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© 2015 Materials Research Society. Mass spectrometry is one of the primary analysis techniques for biological analysis but there are technological barriers in sampling scale that must be overcome for it to be used to its full potential on the size scale of single cells. Current mass spectrometry imaging methods are limited in spatial resolution when analyzing large biomolecules. The goal of this project is to use atomic force microscope (AFM) tip enhanced laser ablation to remove material from cells and tissue and capture it for subsequent mass spectrometry analysis. The laser ablation sample transfer system uses an AFM stage to hold the metal-coated tip at a distance of approximately 10 nm from a sample surface. The metal tip acts as an antenna for the electromagnetic radiation and enables the ablation of the sample with a spot size much smaller than a laser focused with a conventional lens system. A pulsed nanosecond UV or visible wavelength laser is focused onto the gold-coated silicon tip at an angle nearly parallel with the surface, which results in the removal of material from a spot between 500 nm and 1 um in diameter and 200 and 500 nm deep. This corresponds to a few picograms of ablated material, which can be captured on a metal surface for MALDI analysis. We have used this approach to transfer small peptides and proteins from a thin film for analysis by mass spectrometry as a first step toward high spatial resolution imaging.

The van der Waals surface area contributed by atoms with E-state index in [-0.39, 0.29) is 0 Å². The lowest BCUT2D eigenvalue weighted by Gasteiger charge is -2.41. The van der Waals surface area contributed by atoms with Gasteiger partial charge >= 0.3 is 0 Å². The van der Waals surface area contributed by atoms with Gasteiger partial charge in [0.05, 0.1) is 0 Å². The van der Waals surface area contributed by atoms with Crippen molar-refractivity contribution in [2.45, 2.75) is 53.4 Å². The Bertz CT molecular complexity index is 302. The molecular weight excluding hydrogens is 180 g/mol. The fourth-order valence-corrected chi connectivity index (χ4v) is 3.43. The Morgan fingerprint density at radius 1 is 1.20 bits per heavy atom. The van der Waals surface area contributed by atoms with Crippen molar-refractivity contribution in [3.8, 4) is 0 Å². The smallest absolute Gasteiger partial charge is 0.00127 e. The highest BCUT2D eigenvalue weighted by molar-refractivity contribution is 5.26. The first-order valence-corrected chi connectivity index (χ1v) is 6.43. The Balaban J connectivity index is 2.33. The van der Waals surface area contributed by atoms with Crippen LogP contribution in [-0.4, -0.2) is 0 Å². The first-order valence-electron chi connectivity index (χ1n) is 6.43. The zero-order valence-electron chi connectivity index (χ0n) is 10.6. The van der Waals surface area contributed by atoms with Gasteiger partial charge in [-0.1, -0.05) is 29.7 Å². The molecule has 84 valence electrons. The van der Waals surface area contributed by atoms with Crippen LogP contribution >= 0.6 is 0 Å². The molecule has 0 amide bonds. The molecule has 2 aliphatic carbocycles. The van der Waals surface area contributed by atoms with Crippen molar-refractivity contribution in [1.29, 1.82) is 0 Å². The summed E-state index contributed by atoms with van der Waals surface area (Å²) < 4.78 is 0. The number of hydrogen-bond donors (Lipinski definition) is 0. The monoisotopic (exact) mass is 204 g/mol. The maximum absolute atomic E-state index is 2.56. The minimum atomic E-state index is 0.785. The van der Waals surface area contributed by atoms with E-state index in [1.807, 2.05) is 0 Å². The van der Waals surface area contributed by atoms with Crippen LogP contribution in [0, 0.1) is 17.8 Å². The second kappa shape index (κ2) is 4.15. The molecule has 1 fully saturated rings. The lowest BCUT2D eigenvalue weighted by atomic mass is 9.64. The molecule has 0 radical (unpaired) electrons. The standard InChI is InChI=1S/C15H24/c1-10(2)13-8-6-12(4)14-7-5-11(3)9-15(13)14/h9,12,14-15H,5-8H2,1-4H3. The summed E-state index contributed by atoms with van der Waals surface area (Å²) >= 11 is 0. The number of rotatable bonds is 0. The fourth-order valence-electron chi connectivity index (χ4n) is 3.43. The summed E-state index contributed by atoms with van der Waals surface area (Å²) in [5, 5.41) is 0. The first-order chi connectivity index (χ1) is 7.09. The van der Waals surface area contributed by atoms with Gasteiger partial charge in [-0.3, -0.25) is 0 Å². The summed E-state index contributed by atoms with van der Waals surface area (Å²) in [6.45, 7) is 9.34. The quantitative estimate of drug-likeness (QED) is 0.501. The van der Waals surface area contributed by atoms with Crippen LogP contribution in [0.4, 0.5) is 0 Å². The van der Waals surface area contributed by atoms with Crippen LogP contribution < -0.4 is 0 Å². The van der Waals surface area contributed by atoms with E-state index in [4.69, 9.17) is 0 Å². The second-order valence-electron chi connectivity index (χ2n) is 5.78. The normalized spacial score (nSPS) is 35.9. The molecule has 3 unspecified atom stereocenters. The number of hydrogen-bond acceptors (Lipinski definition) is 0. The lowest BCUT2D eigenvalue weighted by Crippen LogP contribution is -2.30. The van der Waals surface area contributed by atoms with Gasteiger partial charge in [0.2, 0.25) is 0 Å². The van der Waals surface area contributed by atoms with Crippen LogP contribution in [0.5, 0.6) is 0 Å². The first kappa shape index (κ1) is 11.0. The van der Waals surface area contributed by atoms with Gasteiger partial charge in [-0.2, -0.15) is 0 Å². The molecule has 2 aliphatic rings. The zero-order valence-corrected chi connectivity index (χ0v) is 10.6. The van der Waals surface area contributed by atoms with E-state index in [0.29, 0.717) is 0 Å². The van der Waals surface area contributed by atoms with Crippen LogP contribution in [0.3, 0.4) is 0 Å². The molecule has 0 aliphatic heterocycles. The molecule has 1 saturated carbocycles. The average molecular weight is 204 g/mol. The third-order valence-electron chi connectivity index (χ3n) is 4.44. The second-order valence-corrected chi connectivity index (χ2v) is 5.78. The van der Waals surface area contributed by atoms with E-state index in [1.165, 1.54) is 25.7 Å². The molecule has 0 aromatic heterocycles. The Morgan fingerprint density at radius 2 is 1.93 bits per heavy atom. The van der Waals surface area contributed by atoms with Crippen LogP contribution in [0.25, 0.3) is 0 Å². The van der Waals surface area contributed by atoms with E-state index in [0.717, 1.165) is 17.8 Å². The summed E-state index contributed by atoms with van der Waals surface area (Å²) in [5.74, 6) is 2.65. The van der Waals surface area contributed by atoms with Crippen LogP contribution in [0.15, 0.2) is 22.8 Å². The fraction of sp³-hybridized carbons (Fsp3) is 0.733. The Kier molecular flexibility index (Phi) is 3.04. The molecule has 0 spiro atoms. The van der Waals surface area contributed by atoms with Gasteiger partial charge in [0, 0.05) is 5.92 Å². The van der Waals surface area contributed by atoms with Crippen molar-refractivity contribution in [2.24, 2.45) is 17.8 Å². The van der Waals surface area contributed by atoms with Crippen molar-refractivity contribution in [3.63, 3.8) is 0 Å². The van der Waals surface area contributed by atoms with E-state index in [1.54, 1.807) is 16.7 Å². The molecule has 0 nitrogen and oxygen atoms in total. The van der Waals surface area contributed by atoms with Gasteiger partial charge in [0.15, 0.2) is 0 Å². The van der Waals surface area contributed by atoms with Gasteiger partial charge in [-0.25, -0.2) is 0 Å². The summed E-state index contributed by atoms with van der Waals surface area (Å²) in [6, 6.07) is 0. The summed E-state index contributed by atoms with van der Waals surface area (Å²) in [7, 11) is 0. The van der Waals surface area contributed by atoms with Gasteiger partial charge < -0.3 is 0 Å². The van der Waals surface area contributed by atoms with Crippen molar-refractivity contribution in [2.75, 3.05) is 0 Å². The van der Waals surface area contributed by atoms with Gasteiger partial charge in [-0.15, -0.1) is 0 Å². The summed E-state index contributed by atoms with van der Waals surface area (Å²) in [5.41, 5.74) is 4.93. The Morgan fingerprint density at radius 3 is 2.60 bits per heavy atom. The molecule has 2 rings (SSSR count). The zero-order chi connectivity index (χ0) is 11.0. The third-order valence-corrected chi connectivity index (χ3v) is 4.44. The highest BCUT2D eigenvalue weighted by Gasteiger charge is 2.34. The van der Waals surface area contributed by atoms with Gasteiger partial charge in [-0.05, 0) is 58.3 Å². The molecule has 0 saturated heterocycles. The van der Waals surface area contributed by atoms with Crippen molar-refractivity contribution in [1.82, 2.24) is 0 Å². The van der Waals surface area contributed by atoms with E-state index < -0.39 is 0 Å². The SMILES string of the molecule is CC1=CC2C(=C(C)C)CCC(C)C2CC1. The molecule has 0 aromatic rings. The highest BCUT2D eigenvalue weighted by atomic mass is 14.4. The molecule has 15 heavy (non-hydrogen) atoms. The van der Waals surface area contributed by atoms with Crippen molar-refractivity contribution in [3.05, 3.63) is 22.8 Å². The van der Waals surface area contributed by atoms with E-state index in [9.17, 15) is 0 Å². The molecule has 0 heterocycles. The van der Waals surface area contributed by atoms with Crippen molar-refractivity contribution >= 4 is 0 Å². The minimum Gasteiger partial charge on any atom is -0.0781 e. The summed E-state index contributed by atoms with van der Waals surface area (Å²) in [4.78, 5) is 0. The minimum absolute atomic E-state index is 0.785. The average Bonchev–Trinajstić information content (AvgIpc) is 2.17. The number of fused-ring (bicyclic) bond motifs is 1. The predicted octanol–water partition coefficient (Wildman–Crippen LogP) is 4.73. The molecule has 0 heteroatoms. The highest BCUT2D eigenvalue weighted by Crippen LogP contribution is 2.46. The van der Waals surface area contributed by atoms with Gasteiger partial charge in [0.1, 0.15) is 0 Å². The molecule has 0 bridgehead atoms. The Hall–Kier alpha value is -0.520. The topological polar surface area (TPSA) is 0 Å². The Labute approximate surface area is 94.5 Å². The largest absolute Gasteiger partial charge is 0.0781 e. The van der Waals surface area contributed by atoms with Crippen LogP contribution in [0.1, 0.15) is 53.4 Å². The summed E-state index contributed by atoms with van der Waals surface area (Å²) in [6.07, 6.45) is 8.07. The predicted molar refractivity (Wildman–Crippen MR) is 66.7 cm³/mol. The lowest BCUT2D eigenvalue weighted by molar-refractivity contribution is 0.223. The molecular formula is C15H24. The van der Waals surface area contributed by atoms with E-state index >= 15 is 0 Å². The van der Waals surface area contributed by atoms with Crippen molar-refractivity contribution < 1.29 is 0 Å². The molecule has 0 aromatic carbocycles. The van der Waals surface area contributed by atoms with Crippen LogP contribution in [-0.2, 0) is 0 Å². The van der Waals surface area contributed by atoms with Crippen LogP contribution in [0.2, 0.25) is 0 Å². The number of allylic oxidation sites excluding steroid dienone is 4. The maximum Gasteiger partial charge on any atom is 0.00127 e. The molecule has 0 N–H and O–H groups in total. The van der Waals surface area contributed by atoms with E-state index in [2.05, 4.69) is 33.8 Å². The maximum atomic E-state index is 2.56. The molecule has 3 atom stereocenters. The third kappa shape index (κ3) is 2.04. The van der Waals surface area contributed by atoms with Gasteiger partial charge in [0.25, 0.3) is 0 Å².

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Materials Research Society Symposium Proceedings

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